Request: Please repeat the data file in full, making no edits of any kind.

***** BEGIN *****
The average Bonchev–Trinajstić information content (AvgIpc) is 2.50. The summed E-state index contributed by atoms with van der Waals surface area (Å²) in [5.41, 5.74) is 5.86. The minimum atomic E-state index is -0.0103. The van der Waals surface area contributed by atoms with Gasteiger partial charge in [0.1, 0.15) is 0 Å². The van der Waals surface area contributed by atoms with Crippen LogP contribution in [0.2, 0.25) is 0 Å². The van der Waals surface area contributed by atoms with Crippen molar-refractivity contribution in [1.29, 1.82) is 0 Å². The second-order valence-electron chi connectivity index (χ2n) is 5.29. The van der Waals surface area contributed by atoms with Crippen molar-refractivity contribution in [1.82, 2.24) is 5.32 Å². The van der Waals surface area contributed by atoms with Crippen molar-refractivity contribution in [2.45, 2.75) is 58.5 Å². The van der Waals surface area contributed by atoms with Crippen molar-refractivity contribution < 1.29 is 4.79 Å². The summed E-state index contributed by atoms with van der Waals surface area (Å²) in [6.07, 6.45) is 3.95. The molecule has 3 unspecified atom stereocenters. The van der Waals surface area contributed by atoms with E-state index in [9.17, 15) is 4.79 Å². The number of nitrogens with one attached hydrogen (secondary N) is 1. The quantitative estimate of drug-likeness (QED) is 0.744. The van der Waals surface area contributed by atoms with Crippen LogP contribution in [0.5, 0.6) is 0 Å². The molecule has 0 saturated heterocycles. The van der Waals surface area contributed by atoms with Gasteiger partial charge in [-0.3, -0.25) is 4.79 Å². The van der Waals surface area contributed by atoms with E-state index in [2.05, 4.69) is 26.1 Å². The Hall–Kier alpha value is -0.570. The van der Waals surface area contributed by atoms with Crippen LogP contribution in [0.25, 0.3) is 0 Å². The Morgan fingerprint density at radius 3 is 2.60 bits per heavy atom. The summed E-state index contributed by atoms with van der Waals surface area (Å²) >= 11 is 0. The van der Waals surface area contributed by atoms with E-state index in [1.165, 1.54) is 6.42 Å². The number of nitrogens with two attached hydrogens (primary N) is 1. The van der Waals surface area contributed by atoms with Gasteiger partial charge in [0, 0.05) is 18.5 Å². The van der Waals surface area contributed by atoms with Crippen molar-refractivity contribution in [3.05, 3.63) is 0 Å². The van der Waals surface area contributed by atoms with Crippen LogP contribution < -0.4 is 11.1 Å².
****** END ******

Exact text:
The average Bonchev–Trinajstić information content (AvgIpc) is 2.50. The summed E-state index contributed by atoms with van der Waals surface area (Å²) in [5.41, 5.74) is 5.86. The minimum atomic E-state index is -0.0103. The van der Waals surface area contributed by atoms with Gasteiger partial charge in [0.1, 0.15) is 0 Å². The van der Waals surface area contributed by atoms with Crippen LogP contribution in [0.2, 0.25) is 0 Å². The van der Waals surface area contributed by atoms with Crippen molar-refractivity contribution in [1.29, 1.82) is 0 Å². The second-order valence-electron chi connectivity index (χ2n) is 5.29. The van der Waals surface area contributed by atoms with Crippen molar-refractivity contribution in [1.82, 2.24) is 5.32 Å². The van der Waals surface area contributed by atoms with Crippen molar-refractivity contribution in [2.45, 2.75) is 58.5 Å². The van der Waals surface area contributed by atoms with Crippen molar-refractivity contribution < 1.29 is 4.79 Å². The summed E-state index contributed by atoms with van der Waals surface area (Å²) in [6.07, 6.45) is 3.95. The molecule has 3 unspecified atom stereocenters. The van der Waals surface area contributed by atoms with E-state index in [9.17, 15) is 4.79 Å². The number of nitrogens with one attached hydrogen (secondary N) is 1. The quantitative estimate of drug-likeness (QED) is 0.744. The van der Waals surface area contributed by atoms with Crippen LogP contribution in [0.5, 0.6) is 0 Å². The molecule has 0 saturated heterocycles. The van der Waals surface area contributed by atoms with Gasteiger partial charge in [-0.3, -0.25) is 4.79 Å². The van der Waals surface area contributed by atoms with E-state index in [2.05, 4.69) is 26.1 Å². The Hall–Kier alpha value is -0.570. The van der Waals surface area contributed by atoms with Crippen LogP contribution in [0.25, 0.3) is 0 Å². The Morgan fingerprint density at radius 3 is 2.60 bits per heavy atom. The summed E-state index contributed by atoms with van der Waals surface area (Å²) >= 11 is 0. The van der Waals surface area contributed by atoms with E-state index in [1.165, 1.54) is 6.42 Å². The number of nitrogens with two attached hydrogens (primary N) is 1. The van der Waals surface area contributed by atoms with Gasteiger partial charge in [0, 0.05) is 18.5 Å². The van der Waals surface area contributed by atoms with Crippen molar-refractivity contribution in [3.05, 3.63) is 0 Å². The van der Waals surface area contributed by atoms with Crippen LogP contribution < -0.4 is 11.1 Å².